Douglas Hertzler, a highly-regarded anthropologist working in Bolivia, asserts that, "the law made large speculative landholdings subject to redistribution to the landless, but it failed to establish adequate criteria to regulate this process, so that land redistribution did not move forward." Initially paying little attention to the strong opposition movement emanating from the eastern provinces, Morales now appears eager to make lasting changes to Bolivia’s traditionally preferential and asymmetrical land distribution policies.

According to the World Bank, the richest 10 percent of Bolivians consume 22 times more than the poorest 10 percent. Morales observed this during a speech he gave in March to a group of Guaraní Indians, "Private property will always be respected but we want people who are not interested in equality to change their thinking and focus more on country than currency." He continued, "Today, from here, we are beginning to put an end to the giant landholdings of Bolivia." That same day, Morales granted over 38,000 hectares (94,000 acres) of land to indigenous communities. But lowland elites, like Ronald Larsen, have vehemently opposed such measures. Larsen, an ardent opponent of Morales’ policies, purchased vast land holdings in the southeastern region of the country. Although he has spent the last 40 years working the land, recent Morales-inspired measures may well lead to the expropriation of the majority of it. "They’re taking it away over my dead body," said Larsen.

The January constitutional referendum curbs landholdings to 5,000 hectares (12,400 acres) as well as requires land to serve at all times a social or economic function. While Morales’ latest initiatives certainly have provoked uproar as well as praise, the efficacy of such reforms remains a serious question. Meanwhile, Bolivia is not the only country in the region attempting to overhaul its land tenure system.

A Look at Recent Venezuelan Land Reform Attempts

It was soon after Chávez took office in 1999 that he began to reorganize Venezuela’s agricultural land use policy under the label "Vuelta al Campo" (Return to the Countryside). This should come as no surprise, as Venezuela has had a long history of unbalanced land ownership. For example, in 1937, large haciendas of 1,000 hectares or more were owned by only 4.8 percent of landowners, but comprised 88.8 percent of all cultivatable land. In 2001, Chávez initiated progressive legislation entitled the "Law on Land and Agrarian Development." This measure allowed for the Chávez government to seize large tracts of land and redistribute them as it deemed appropriate. The measure was enacted by the government in an attempt to bridge the vast inequality gap in Venezuela, a nation where much of the wealth traditionally remained in the hands of a select few.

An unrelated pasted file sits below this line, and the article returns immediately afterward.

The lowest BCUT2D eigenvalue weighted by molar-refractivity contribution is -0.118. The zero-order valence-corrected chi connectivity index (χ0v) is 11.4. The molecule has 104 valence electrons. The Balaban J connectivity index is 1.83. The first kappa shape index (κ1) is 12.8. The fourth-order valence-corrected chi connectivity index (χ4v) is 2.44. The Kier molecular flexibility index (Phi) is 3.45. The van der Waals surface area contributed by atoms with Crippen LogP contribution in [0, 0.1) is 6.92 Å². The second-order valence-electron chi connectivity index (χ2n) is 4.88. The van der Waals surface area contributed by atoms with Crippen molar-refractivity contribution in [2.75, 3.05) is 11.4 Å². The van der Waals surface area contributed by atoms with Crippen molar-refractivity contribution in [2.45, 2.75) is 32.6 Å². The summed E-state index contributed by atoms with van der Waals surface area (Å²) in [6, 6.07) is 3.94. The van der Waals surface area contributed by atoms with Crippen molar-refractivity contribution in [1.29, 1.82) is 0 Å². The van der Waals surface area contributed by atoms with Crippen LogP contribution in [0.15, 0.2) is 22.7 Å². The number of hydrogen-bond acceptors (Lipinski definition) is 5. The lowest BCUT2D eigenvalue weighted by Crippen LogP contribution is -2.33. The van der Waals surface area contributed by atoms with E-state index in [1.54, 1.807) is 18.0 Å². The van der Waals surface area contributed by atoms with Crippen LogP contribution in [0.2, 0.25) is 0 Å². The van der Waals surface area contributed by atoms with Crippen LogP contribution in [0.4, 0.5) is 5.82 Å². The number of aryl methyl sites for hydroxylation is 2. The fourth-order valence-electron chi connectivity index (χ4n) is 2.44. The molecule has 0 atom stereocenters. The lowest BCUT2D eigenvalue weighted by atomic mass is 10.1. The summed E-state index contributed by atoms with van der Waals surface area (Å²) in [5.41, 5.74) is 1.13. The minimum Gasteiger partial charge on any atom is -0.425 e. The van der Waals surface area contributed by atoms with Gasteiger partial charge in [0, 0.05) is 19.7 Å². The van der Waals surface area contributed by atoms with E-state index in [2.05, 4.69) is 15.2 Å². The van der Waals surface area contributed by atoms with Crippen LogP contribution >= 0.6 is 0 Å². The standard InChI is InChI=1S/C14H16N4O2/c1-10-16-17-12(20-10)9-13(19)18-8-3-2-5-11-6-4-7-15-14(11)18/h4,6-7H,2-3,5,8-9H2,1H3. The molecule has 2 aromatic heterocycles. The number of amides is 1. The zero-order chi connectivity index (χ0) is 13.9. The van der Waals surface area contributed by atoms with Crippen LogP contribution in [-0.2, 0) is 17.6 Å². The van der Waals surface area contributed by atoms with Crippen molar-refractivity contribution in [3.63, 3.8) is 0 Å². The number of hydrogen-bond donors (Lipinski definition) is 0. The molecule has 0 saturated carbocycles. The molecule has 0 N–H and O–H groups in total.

According to the CIPE Development Institute, prior to the 2001 reforms, 5 percent of the Venezuelan population owned 80 percent of the land. What is more shocking is that 60 percent of agricultural laborers have no ownership over the land they work. As a result, since the passing of the law eight years ago, Venezuelans have witnessed tensions rise between the landed elites and the landless working-class population.

President Chávez worked quickly to redistribute land holdings once land reforms had been passed. In 2003, he assigned his older brother, Adán Chávez, to head the process. Adán enacted the "Plan Ezequiel Zamora," which, over a one year period, redistributed nearly 1.5 million hectares of land to 130,000 families. Over the next year, the Chávez government distributed another 500,000 hectares to poor farmers throughout the nation.

While there has been a degree of success in the implementation of land redistribution programs, it has come at no small cost. Campesino leaders who have been trying to enforce the new land reform measures for years, have had to face violent oppression at the hands of the land owners and their private forces. According to Venezuela Analysis, more than 200 rural leaders have been murdered since the reforms passed, and the true number may be twice that figure. The murders are thought to have been carried out by thugs hired by the elite, whose land is now under threat of seizure by the government. These forces are often unorganized, but nonetheless, have been able to bring terror to Venezuela’s countryside much like the paramilitary vigilante forces that were formed to protect threatened land barons in Colombia.

Chávez’s Recent Initiatives

In the past several months, Caracas has been unusually active in putting its mind to accumulating land for redistribution and for public infrastructural purposes. In an unusually forceful manner, the government’s National Land Institute (INTI) recently expropriated one parcel of over 2,800 hectares (7000 acres) with the help of National Guard troops for fear that recent clashes between the entrenched landowners and the landless peasants would spiral out of control. In some cases, such land holdings have been largely idle despite their rich soil and great potential for agriculture. Despite ample arable land, Venezuela has historically imported the majority of its food supplies. With the advent of its growing wealth from oil drilling royalties, Venezuela shifted away from using its landholdings for subsistence agriculture in favor of growing cash crops. This meant that while the middle class could readily pay for imported produce, the same could not be said about the poor. Thus, characteristically, land has been held by affluent Venezuelans as a symbol of prestige rather than a source of food production.